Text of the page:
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OBITUARY: A livication to the late Dr Alex Tawanda Magaisa


OBITUARY: A livication to the late Dr Alex Tawanda Magaisa




KARL Marx in the critique of the 18th Brumaire coup of Louis Bonaparte  once said: “Men make their own history, but they do not make it as they please; they do not make it under self-selected circumstances, but under circumstances existing already, given and transmitted from the past.

The tradition of all dead generations weighs like a nightmare on the brains of the living. And just as they seem to be occupied with revolutionising themselves and things, creating something that did not exist before, precisely in such epochs of revolutionary crisis they anxiously conjure up the spirits of the past to their service, borrowing from them names, battle slogans, and costumes in order to present this new scene in world history in time-honoured disguise and borrowed language.”

This quotation from Marx immediately flashed through my mind, when like many progressive Zimbabweans I received the tragic news on the mid-morning of Sunday the 5th of June  2022, to the effect that the beautiful soul and indomitable spirit of Dr Alex Tawanda Magaisa(pictured) has tragically left the shores of time and rested on the banks of eternity. Alex Magaisa had tragically died after suffering cardiac arrest at 10am at  Margate Hospital  in the United Kingdom.

Accordingly, like many progressive Zimbabweans, I was shocked and emotionally disturbed by Magaisa’s untimely death.  Suffice it to say that Magaisa as a public intellectual and a public figure, his private life automatically became the public and the public life  became his private life, hence the reason he had assumed different names and monikers within the public consciousness and socio-political discourse of Zimbabwe.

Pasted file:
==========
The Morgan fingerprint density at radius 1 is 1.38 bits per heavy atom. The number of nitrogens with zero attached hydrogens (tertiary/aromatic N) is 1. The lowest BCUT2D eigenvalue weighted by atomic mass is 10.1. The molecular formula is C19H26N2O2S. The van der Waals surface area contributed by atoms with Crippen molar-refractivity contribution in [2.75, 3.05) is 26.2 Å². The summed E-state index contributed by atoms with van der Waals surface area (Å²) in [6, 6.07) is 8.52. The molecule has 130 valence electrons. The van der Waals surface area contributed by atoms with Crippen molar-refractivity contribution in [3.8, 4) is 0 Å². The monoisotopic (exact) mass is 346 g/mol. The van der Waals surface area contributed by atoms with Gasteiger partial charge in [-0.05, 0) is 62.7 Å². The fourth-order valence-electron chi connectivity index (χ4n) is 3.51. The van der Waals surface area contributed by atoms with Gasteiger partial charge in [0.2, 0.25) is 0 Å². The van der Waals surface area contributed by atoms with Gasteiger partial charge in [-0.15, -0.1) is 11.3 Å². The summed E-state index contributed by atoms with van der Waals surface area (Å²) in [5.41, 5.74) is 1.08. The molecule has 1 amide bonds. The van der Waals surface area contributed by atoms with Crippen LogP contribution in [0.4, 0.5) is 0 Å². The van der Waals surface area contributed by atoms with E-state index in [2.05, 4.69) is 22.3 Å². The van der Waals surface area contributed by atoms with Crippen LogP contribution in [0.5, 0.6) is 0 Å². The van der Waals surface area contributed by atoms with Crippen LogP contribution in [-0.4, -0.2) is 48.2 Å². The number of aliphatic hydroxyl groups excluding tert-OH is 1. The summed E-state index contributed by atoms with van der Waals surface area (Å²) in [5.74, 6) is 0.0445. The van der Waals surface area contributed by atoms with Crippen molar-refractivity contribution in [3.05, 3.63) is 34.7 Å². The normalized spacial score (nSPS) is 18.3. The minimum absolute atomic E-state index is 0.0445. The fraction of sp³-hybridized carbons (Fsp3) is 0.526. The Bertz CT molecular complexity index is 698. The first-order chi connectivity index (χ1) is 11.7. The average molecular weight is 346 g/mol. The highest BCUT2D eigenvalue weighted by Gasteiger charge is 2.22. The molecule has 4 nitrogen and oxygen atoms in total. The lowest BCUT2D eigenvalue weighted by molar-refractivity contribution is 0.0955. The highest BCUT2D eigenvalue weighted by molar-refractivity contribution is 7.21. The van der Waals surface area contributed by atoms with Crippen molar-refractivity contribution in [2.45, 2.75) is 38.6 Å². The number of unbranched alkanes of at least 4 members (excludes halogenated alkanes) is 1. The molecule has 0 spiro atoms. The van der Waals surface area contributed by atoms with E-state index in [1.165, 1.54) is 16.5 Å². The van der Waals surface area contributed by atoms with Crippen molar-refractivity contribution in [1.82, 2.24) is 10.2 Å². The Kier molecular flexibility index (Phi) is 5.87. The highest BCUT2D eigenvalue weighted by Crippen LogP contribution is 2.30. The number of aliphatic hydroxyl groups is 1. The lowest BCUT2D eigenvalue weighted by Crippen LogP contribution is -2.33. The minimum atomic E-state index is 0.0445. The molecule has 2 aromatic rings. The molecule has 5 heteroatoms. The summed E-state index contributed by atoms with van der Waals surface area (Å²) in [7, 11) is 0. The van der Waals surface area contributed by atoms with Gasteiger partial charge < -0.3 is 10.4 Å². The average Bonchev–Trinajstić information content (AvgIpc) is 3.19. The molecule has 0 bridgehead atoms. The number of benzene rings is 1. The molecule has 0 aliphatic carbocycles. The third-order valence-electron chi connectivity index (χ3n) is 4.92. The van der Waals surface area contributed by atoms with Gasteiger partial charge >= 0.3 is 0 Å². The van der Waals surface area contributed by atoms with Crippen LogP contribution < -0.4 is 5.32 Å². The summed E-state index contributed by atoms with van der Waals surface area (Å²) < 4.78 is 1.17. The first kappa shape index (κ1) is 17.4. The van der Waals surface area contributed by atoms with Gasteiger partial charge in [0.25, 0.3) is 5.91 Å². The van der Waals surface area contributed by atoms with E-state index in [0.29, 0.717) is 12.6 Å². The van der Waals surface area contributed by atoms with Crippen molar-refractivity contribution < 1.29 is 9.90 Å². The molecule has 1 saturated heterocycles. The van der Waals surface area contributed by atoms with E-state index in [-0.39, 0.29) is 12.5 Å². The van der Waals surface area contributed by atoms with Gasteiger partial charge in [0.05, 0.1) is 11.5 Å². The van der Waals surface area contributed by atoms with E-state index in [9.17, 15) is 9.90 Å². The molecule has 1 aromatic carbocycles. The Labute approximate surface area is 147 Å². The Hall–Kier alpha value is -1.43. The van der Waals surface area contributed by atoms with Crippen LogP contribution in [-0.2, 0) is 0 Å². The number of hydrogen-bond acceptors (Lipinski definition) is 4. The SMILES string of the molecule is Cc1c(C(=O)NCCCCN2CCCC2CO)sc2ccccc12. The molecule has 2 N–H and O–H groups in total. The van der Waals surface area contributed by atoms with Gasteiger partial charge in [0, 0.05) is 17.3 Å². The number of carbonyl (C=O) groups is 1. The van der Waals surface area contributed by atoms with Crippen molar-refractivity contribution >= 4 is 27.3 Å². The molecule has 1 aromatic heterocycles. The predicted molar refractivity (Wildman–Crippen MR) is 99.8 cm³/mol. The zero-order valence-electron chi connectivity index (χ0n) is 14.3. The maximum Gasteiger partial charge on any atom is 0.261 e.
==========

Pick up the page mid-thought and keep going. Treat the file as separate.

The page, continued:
Consequently, he would weave in  and out of those public personas with much  relative ease. For instance, he would be very much comfortable being addressed  with his totem as Musaigwa and be equally be at home with names such as mukoma Tawanda, Alex, WaMagaisa  and also addressed as Archbishop or Bishop by the legion of his Twitter  followers  and readers of his  weekly opinion pieces under the flagship of his online blog the Big Saturday Read (BSR).

Magaisa was a well-gifted public  academic and organic  intellectual, he had sound and robust academic and professional  credentials. This explains why he was hired as a law professor at Kent University in the UK. Nonetheless, despite being an ivory towered academic, he remained grounded and humble.  This innate and rare gift  enabled him  to interact, intellectualise  and socialise with every Zimbabwean regardless of their social, academic and economic status.

Consequently, Magaisa would usually say that, it is these social interactions with the ordinary folks that provides him with useful nuggets that allow him to unpack and critique various socio-legal and political issues that affect our nation.

Suffice it to say that, it was this application of organic intellectualism from Magaisa that enabled him to incisively and brilliantly integrate socio-cultural issues and everyday challenges of the ordinary people into his socio-legal and political commentary of his weekly BSR. Consequently, this  intellectual skill of application of context specificities  resulted in his publishing of BSR articles which were rich in socio-cultural and political metaphors that aptly captured and unpacked the social, economic and political malaise within our body polities.

For instance, timeless BSRs like “When Mamvura drove the bus; The regime and its enablers ; Critical analysis of the Supreme Court judgement; The post-power syndrome and many others” quintessentially demonstrated this intellectual gift.  Therefore, this religious, tenacious dedication and selfless commitment by Musaigwa in producing weekly BSRs clearly demonstrates to a man who followed the scholarly dictum of Mari Matsuda who said that “Human-made systems respond to social and political pressure and they decay in the absence of the same.”

Therefore, it was this unique skill from Musaigwa that made his weekly BSR readable and understandable to the ordinary readers and citizens. This special  gift allowed him to simplify and demystify legal and political complexities within our country. Accordingly, the BSR articles became a weekly oasis where information and education-thirsty citizens of Zimbabwe would congregate weekly and quench their thirst for socio-economic, legal and political  knowledge.

Thus, the BSR became an essential socio-legal and political toolkit for the layman and ordinary citizens to understand the legal and political principles and complexities that underpin and bedevil  our legal, political and electoral processes. Therefore, WaMagaisa was a Gramscian organic intellectual. According to the Italian philosopher  Antonio Gramsci, organic intellectuals are those who remain connected to their class and further class interests.